That 40% mark in general-election votes — let’s call it the “Kashkari line” — offers a marker by which to track statewide Republican campaigns. In races for governor since 1990, it’s a rung on the ladder that only one candidate has failed to reach: Dan Lungren, who in 1998 as California’s attorney general garnered only 38% of the vote against Democrat Gray Davis.

Gov. Arnold Schwarzenegger was the most successful, winning reelection in 2006 with 56% of the vote. Former Gov. Pete Wilson also pushed far past the line to win a second term in the GOP’s historic landslide election of 1994.

Others barely crossed the line, though, even when they had plenty of money for their effort. Meg Whitman, the billionaire candidate who spent $178.5 million, captured only 41% of the vote in 2010. Bill Simon, the GOP’s wealthy hopeful eight years earlier, maxed out at 42%.

Republicans running for statewide offices other than governor, in so-called down-ticket races, have also hovered around the line. Two GOP candidates four years ago — Ashley Swearengin for state controller and Pete Peterson for secretary of state — topped out at 46% of the vote in losing efforts that November.

But the hurdles are especially high now, at the height of the national Republican brand’s toxicity to millions of moderate California voters. Even tougher is a top-two primary system that excludes third-party and write-in candidates from the fall ballot. Twice in the last three decades, a fractured electorate allowed the winner in the governor’s race — Davis in 1998, Wilson in 1990 — to claim victory with less than 50% of the vote.

For Cox to have a chance in these final days of the 2018 election, he has to win almost all the undecided voters in recent polls while siphoning off lukewarm Newsom voters. He would also need to escape Trump’s shadow, which probably felt more like shelter when the president endorsed Cox during the primary campaign in May. Newsom is trying to make the governor’s race a referendum on Trump, with television ads that mention the commander in chief — not his Republican opponent.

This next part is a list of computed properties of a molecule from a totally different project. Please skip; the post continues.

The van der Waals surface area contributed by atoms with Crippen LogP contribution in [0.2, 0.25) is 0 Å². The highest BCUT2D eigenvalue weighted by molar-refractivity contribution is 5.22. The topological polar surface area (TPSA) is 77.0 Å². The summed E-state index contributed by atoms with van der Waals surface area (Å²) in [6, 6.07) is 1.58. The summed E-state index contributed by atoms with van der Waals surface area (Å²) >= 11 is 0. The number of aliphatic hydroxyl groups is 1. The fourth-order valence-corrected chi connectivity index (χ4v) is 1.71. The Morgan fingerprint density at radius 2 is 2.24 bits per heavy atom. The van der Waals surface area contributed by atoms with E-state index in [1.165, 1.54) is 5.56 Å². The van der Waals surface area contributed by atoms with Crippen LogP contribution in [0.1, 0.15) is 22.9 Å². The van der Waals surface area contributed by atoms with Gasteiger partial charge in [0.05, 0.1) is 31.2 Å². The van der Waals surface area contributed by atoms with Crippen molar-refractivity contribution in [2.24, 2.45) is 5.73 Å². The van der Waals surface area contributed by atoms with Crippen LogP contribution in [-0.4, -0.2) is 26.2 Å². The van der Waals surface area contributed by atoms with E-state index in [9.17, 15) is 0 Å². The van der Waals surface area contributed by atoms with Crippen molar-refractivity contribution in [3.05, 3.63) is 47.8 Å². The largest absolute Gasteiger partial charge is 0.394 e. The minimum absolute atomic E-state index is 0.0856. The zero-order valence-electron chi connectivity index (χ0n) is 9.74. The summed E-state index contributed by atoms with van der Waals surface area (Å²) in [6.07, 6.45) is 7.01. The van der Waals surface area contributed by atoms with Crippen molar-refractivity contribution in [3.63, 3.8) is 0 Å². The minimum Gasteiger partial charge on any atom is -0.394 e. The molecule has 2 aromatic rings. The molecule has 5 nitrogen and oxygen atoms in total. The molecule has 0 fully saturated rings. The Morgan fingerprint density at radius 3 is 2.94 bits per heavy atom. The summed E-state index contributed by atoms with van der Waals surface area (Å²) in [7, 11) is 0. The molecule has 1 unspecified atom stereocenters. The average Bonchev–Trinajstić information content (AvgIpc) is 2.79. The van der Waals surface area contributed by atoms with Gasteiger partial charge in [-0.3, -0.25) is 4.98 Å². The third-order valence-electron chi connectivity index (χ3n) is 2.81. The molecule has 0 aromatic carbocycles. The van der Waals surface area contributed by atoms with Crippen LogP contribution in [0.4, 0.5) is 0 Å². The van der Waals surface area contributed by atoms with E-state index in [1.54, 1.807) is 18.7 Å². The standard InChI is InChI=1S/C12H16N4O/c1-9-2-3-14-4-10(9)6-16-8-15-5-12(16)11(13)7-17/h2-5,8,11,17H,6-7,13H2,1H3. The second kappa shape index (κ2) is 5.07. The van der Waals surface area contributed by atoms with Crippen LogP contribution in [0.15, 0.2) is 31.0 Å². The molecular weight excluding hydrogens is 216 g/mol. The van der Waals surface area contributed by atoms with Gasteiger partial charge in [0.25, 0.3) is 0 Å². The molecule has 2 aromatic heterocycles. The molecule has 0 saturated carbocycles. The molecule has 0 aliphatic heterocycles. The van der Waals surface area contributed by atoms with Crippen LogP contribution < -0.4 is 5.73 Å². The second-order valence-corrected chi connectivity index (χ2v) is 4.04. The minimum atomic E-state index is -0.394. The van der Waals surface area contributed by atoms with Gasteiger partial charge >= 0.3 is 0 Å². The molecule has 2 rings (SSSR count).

And the ads highlight another problem: Cox doesn’t have the money to answer back. The state’s GOP standard-bearer is heard but not seen as the election draws near, forced by limited cash to make his closing argument only on radio. The kind of widely seen TV advertising blitz for which California campaigns are known would cost at least $3 million a week. As of late October, Cox had less than $600,000 left to spend.

Spillane, who coordinated an independent political action committee in support of Kashkari’s bid four years ago, said some traditional GOP donors have given up on races for governor. A Times analysis found fewer than six dozen donors to Kashkari’s candidate committee from 2014 who have given money to Cox’s 2018 effort.

“A number of them, frankly, think it’s just futile,” Spillane said.

Wealthy backers have instead been urged to spend their money on California’s hot congressional races in which Republicans are fighting for survival. Or they’re trying to win enough GOP seats in Sacramento to keep Democrats from a legislative supermajority.

But Tuesday’s election could face the most significant test to the size of the Republican base of any in modern history, as the electoral typhoon wrought by Trump hits just as the state continues moving to the political left. And at a time when all of the campaign metaphors are weather-related — surges, waves, floods — Cox and the other severely underfunded statewide GOP hopefuls may soon be left to board up the windows and tryto ride out the storm.